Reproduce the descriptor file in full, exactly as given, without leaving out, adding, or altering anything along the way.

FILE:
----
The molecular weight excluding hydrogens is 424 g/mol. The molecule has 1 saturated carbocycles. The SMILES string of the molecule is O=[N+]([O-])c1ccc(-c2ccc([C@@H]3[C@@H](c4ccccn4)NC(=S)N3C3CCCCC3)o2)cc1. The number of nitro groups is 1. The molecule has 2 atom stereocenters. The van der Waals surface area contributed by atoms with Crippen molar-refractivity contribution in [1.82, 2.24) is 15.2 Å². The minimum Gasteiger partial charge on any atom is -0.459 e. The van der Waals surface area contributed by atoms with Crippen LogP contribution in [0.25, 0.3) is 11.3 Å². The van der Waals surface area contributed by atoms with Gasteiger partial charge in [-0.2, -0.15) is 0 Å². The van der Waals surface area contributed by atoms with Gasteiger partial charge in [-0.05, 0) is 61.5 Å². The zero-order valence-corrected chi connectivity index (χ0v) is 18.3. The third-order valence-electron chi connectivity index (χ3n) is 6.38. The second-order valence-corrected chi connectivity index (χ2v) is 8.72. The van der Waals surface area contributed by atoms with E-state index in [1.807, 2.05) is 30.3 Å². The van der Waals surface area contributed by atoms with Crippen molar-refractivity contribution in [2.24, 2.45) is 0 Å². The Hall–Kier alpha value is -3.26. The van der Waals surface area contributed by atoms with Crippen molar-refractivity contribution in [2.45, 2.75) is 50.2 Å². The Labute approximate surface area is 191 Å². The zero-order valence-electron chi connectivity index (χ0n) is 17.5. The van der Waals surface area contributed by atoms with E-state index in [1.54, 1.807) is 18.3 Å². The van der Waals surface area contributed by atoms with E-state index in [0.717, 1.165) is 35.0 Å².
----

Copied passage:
The molecular weight excluding hydrogens is 424 g/mol. The molecule has 1 saturated carbocycles. The SMILES string of the molecule is O=[N+]([O-])c1ccc(-c2ccc([C@@H]3[C@@H](c4ccccn4)NC(=S)N3C3CCCCC3)o2)cc1. The number of nitro groups is 1. The molecule has 2 atom stereocenters. The van der Waals surface area contributed by atoms with Crippen molar-refractivity contribution in [1.82, 2.24) is 15.2 Å². The minimum Gasteiger partial charge on any atom is -0.459 e. The van der Waals surface area contributed by atoms with Crippen LogP contribution in [0.25, 0.3) is 11.3 Å². The van der Waals surface area contributed by atoms with Gasteiger partial charge in [-0.2, -0.15) is 0 Å². The van der Waals surface area contributed by atoms with Gasteiger partial charge in [-0.05, 0) is 61.5 Å². The zero-order valence-corrected chi connectivity index (χ0v) is 18.3. The third-order valence-electron chi connectivity index (χ3n) is 6.38. The second-order valence-corrected chi connectivity index (χ2v) is 8.72. The van der Waals surface area contributed by atoms with E-state index in [1.807, 2.05) is 30.3 Å². The van der Waals surface area contributed by atoms with Crippen molar-refractivity contribution in [2.24, 2.45) is 0 Å². The Hall–Kier alpha value is -3.26. The van der Waals surface area contributed by atoms with Crippen molar-refractivity contribution in [2.45, 2.75) is 50.2 Å². The Labute approximate surface area is 191 Å². The zero-order valence-electron chi connectivity index (χ0n) is 17.5. The van der Waals surface area contributed by atoms with E-state index in [1.54, 1.807) is 18.3 Å². The van der Waals surface area contributed by atoms with E-state index in [0.717, 1.165) is 35.0 Å².